By Chris Powers
London’s Rocketnumbernine has strung together an impressive resume since releasing its debut You Reflect Me in 2009. The band, composed of brothers Ben and Tom Page, performed alongside fellow British electronic dignitary Four Tet in an opening slot for Radiohead during an exclusive stint at New York’s Roseland Ballroom in late 2011. The trio reconnected earlier this year on the collaborative 12-inch single Roseland/Metropolis, which melds the brothers’ percussive meandering with Four Tet’s murky drones.
But if the Page brothers sought to make a statement with MeYouWeYou, their sophomore release, it’s this: they refuse to skate by on star-studded partnerships and industry connections. At the heart of Rocketnumbernine’s free jazz-leaning electronica is a wild, improvisational spirit, bound by opaque grooves delivered with robotic precision. On MeYouWeYou, this spirit exudes confidence as it flutters through frenzied electronics, astral jazz runs and sludgy bass lines.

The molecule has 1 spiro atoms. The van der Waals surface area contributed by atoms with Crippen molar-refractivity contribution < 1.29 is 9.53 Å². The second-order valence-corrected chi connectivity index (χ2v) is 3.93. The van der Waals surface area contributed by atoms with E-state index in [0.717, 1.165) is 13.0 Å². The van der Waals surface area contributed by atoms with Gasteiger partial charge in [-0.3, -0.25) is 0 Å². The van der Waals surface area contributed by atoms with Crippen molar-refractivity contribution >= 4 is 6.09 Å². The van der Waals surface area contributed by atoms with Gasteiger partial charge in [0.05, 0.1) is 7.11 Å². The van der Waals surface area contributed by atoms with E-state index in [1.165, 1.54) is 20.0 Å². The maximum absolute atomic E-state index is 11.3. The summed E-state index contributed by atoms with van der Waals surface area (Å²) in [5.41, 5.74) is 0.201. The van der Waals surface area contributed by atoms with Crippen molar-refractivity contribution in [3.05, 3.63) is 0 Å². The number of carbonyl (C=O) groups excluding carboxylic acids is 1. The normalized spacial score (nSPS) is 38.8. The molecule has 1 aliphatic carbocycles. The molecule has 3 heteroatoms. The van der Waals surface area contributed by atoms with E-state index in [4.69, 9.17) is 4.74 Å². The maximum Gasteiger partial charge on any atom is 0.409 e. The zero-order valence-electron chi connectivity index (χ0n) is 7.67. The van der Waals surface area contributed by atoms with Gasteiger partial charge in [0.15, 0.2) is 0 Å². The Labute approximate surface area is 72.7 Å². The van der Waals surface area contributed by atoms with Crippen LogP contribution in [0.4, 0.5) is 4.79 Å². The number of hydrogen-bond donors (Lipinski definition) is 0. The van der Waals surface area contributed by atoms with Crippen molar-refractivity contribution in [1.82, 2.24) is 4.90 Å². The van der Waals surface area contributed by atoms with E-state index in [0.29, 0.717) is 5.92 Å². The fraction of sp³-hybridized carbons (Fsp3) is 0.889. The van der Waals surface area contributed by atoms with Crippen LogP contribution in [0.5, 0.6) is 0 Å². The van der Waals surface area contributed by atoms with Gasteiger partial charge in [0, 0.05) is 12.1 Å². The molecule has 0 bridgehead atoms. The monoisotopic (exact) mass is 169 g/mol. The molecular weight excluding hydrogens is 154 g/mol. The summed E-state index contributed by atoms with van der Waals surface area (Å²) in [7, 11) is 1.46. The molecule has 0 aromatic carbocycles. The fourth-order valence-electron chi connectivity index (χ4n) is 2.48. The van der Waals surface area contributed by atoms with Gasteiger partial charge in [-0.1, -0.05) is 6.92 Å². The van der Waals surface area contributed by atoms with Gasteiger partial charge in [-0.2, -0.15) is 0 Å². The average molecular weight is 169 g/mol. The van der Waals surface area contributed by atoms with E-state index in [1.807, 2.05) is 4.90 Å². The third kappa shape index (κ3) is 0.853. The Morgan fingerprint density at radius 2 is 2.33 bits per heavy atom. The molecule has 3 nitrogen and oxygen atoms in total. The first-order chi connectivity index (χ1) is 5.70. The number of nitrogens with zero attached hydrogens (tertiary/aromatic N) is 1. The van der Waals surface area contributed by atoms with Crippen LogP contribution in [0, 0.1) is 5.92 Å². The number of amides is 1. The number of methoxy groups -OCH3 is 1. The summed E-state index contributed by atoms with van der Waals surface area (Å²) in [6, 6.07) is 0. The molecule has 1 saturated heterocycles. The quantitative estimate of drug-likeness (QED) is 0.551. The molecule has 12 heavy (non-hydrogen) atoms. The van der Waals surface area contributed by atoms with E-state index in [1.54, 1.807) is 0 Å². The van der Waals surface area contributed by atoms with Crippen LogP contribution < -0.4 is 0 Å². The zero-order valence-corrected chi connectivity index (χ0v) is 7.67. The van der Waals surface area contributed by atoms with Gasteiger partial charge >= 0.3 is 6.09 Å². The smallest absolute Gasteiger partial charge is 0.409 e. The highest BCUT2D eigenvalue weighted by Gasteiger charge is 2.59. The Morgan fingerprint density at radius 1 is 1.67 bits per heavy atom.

Rocketnumbernine records live using analog synthesizers, techniques that both denote and require a sense of poise and restraint. Though the duo is patient with their tunes, they also know when to charge forward into feverish derangement. Take the rather sudden conclusion to “Lone Raver” for example. Frantic synth leads battle it out, climbing on top of each other over and over until a rhythmic shift ushers in the song’s abrupt end. Although the brothers are able to up the intensity to a near psychedelic level, their sound is still anchored by their shared command over the concise drum and bass groove. You’d be hard pressed to find a tighter, more in sync electronic act operating today, perhaps due to the fact that Rocketnumbernine’s members share blood.
The Page brothers’ penchant for layering is also evident on MeYouWeYou. On “Black and Blue,” the duo builds on a brooding backbeat with decaying synth runs, fluctuating in intensity over the course of six minutes. “Rotunda” leads with an afro-beat groove which eventually gives way to melodic percussion that mirrors the track’s aggressive keys.
Though Rocketnumbernine can successfully lay down a strong foundation for their winding electronic exploits, the duo is not afraid to veer of the path to embellish their exploratory dance grooves. MeYouWeYou appears to be Rocketnumbernine’s coming-out party. Like the great jazz auteurs that undoubtedly influenced Rocketnumbernine’s sprawling electronica, the Page brothers have found their signature sound and the self-reliance to both pursue it as well as deviate from it in any way they see fit.